COVID in New Castle County

Collier Zug, News Writer

     2020 has been dominated by Coronavirus. The world has been beset by a virus that has ravaged hundreds of countries, including the US, which has lost over 220,000 people so far. In response to this crisis, New Castle County quickly and organized a successful county-wide testing program.

     New Castle County’s initial response to the crisis was slowed and weakened by Beauracratic actions on the state and national levels. Early on, Matt Meyer ’90, a Wilmington Friends alum and the New Castle County Executive, had hoped to test everyone, but the national government was only supporting the most hard-hit areas. The Federal Government was giving most of the available tests to New York or New Jersey because they were being overrun by the virus. There were surges in cases in Philadelphia and southern Delaware, so New Castle was surrounded by COVID hotspots and was in desperate need of tests. “There were a lot of people who were asymptomatic and contagious who are spreading this disease without knowing it, and by having widespread testing, it helped prevent outbreaks,” said Meyer.

     In late March, about ten days after Wilmington Friends went on spring break, Washington passed the Cares Act, a bill that set aside 2 trillion dollars for coronavirus relief. (That was the largest stimulus plan in U.S. history.) Delaware received $1.25 billion; New Castle County got $320 million. Now that money wasn’t a problem, it was time to get the tests.

     The question of what kind of coronavirus testing would be used was solved quickly. NCC hired Curative, an organization that was co-founded by a twenty-five-year-old man, Fred Turner, who had found a way to make the saliva test more effective and convenient. These tests were self-administered oral swabs. Once New Castle County had Curative testing kits, it was just a matter of administration. Testing started in March, but crucially, on June 1st, NCC started allowing people without symptoms to get tested. NCC needed a lot of people to help out and create sites, so they hired about 80 temporary employees. Many local organizations partnered with the county government with the enormous process of setting up 70 different testing sites and 180 testing events according to Matt Meyer. As of October 14, over 275,000 tests have been administered through the county’s testing system. That is half the population of New Castle. Of those tests, 11,747 people have tested positive for COVID.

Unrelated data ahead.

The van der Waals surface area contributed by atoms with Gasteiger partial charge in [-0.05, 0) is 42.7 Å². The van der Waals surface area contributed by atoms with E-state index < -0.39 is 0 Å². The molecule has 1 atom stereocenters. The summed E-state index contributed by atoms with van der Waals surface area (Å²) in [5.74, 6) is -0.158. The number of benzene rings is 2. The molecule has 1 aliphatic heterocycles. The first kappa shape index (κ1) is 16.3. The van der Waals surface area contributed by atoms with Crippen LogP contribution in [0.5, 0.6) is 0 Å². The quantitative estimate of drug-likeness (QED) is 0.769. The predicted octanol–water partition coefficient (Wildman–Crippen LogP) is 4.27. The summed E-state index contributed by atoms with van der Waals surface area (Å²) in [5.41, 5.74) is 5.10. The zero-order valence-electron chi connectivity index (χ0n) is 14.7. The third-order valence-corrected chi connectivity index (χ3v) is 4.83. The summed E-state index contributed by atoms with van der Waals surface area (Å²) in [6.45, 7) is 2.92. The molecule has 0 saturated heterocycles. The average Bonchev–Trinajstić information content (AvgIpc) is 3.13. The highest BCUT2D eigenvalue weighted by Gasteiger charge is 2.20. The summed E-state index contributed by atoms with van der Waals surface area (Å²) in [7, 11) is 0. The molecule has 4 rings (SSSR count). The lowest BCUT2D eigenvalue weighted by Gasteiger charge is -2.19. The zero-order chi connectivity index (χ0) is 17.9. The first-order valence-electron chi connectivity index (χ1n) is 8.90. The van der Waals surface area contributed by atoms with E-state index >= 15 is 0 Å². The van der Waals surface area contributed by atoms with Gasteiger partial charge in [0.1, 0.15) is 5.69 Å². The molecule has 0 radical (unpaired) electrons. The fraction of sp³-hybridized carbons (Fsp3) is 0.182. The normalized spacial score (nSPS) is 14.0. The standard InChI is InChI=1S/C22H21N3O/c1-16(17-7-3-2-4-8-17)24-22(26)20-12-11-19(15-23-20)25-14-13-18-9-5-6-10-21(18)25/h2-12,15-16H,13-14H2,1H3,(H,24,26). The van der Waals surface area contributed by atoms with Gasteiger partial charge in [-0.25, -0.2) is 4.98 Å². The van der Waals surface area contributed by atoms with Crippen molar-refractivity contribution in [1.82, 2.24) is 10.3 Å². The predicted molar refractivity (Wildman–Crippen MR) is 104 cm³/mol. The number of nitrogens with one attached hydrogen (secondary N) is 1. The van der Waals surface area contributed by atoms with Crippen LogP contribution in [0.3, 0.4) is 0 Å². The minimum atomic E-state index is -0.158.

With many testing sites, things seem to be going smoothly. However, some people have questioned the speed of the testing. “After thirty minutes I’d advanced only three car lengths,” said Jonathan Huxtable, Head of the Middle School. “I had not anticipated that kind of a wait for “drive-through” testing.” That’s not all. Even beside lengthy waits, the process can be a little uncomfortable. “In terms of functionality, they are pretty efficient… but it’s just a really weird vibe,” says Pablo Charriez ’24. “I would say the experience at a COVID facility is that of some horror/pandemic movie, just because of how weird the whole experience is.” Since only around 25 people are working at a site, the process can be long.

     For the future, New Castle wants to continue testing patients, symptomatic and asymptomatic, to get a better scope of how far the virus is spreading. Meyer and other organizations in and around New Castle are looking for new ways to reopen businesses and institutions that are closed while staying safe. “Imagine if there was an app on your phone,” Meyer said, “and when you put it in your hand, it tells you if you test positive for COVID or not.” That is what the county is looking for as an end goal going into winter. Also in the future, New Castle County might be involved with the circulation of a Coronavirus vaccine. AstraZeneca and Incyte, two NCC based companies, are working on a vaccine and NCC will probably play a central role in rolling it out. “Planning for vaccine dissemination is ongoing,” said Meyer, “and your NCC government stands ready to help if needed.”